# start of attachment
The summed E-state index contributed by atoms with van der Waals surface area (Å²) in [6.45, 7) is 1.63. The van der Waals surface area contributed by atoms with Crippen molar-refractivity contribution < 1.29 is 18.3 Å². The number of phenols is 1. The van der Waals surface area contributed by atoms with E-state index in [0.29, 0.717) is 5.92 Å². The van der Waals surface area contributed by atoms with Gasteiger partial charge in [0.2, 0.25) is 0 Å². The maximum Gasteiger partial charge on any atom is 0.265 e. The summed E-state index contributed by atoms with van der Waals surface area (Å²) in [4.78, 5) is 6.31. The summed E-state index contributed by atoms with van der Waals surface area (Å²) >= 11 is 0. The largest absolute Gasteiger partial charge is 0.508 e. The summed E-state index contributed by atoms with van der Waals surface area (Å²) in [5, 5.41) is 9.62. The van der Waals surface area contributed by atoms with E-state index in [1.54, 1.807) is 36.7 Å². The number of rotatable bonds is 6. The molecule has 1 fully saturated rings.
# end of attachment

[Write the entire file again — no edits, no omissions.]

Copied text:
The summed E-state index contributed by atoms with van der Waals surface area (Å²) in [6.45, 7) is 1.63. The van der Waals surface area contributed by atoms with Crippen molar-refractivity contribution < 1.29 is 18.3 Å². The number of phenols is 1. The van der Waals surface area contributed by atoms with E-state index in [0.29, 0.717) is 5.92 Å². The van der Waals surface area contributed by atoms with Gasteiger partial charge in [0.2, 0.25) is 0 Å². The maximum Gasteiger partial charge on any atom is 0.265 e. The summed E-state index contributed by atoms with van der Waals surface area (Å²) in [4.78, 5) is 6.31. The summed E-state index contributed by atoms with van der Waals surface area (Å²) >= 11 is 0. The largest absolute Gasteiger partial charge is 0.508 e. The summed E-state index contributed by atoms with van der Waals surface area (Å²) in [5, 5.41) is 9.62. The van der Waals surface area contributed by atoms with E-state index in [1.54, 1.807) is 36.7 Å². The number of rotatable bonds is 6. The molecule has 1 fully saturated rings.